Byron's Babbles

Converting Missions To Results

Posted in Education, Education Reform, Educational Leadership, Leadership, Strategic Planning by Dr. Byron L. Ernest on August 31, 2015

salvationarmylogoIf effectively managed, social sector organizations are powerful vehicles for meeting human needs and for alleviating human suffering. They could also fulfill the needs of their volunteers for individual achievement and citizenship within a community. Sometimes we forget about the individual needs of the volunteers. This is why it is so important to have a clear mission and vision of the organization. Because these volunteers are desiring to achieve and bring good to the organization it is very important that nonprofits define performance measures congruent with the results and with their mission.

This week’s entry in A Year With Peter Drucker (Maciariello, 2014) deals with the fact that Peter Drucker believed the Salvation Army to be the most effective organization for meeting human needs and for developing its volunteers.

“The Salvation Army is by far the most effective organization in the U.S. No one even comes close to it in respect to clarity of mission, ability to innovate, measurable results, dedication and putting money to  maximum use…. They know how to work with the poorest of the poor and the meanest of the mean.” ~ Peter Drucker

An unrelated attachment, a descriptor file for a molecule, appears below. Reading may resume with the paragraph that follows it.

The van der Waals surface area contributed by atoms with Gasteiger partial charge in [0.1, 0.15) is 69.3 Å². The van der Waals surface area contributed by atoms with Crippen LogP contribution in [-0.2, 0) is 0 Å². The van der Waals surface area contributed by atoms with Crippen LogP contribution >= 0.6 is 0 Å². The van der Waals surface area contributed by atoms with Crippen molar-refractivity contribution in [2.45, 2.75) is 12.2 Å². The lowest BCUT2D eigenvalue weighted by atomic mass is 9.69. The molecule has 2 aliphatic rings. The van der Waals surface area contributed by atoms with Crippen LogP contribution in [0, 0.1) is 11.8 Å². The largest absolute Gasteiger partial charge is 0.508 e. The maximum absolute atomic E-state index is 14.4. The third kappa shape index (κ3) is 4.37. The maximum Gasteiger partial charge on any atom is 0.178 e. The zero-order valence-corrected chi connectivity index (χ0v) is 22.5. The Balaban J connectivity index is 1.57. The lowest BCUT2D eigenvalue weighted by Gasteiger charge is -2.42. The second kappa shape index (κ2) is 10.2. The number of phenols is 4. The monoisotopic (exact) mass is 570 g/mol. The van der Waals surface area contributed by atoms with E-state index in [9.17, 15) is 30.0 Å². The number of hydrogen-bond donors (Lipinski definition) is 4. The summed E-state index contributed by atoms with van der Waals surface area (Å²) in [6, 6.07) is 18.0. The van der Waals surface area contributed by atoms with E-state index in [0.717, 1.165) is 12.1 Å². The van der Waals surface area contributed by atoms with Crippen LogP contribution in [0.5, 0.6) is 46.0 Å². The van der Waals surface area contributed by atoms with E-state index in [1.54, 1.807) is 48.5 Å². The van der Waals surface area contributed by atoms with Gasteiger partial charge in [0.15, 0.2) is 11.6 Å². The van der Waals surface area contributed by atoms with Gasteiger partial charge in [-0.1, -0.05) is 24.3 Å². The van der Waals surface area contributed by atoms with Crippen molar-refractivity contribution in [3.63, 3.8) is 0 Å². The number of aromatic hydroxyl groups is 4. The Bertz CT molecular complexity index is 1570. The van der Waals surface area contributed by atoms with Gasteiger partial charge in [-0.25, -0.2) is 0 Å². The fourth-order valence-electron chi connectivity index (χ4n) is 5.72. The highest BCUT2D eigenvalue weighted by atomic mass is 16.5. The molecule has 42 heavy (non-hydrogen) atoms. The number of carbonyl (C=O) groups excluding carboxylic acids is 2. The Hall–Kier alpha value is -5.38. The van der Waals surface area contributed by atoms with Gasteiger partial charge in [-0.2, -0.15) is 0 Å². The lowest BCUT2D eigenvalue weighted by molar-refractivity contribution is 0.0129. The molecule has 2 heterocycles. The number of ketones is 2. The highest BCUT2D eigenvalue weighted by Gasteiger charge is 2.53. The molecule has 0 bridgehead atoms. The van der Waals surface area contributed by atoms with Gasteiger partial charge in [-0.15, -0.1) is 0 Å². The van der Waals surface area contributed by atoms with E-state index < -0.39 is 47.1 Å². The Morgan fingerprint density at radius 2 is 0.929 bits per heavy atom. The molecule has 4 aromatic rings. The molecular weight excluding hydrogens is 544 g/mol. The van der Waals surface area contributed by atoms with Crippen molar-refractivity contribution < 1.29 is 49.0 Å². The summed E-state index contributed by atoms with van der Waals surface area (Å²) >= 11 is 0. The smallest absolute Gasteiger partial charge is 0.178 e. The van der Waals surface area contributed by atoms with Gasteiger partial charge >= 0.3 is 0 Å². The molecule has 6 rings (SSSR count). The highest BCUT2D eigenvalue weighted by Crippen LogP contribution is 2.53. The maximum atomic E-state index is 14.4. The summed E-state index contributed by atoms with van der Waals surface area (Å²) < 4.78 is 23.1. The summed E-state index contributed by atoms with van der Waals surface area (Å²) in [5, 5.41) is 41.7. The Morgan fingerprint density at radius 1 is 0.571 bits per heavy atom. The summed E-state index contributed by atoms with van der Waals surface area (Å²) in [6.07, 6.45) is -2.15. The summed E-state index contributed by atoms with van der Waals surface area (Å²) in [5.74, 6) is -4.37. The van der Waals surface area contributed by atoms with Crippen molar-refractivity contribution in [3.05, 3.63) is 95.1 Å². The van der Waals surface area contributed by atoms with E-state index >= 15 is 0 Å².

The management process for The Salvation Army has strong alignment. The mission is converted to results for each program. Results are in turn supported by appropriate performance measures. Programs are evaluated periodically and resources are allocated to those most deserving, on the basis of performance and need.year-with-peter-drucker Programs that no longer serve their original intent are abandoned (Maciariello, 2014). We could all improve the organizations we lead by taking these pages out of the The Salvation Army’s play book. For me the big takeaway was the need to convert my organization’s mission statement and the mission of the stakeholders to a definition of results for our organization and for each programmatic activity we are undertaking. Then develop appropriate performance measures for each of our direct result areas. Then the essential question becomes: How close are these new measures to existing result areas and performance measures? What changes, if any, should be made?

Reference

Maciariello, J. A. (2014). A year with Peter Drucker: 52 weeks of coaching for leadership effectiveness. New York, NY: HarperCollins Publishers.

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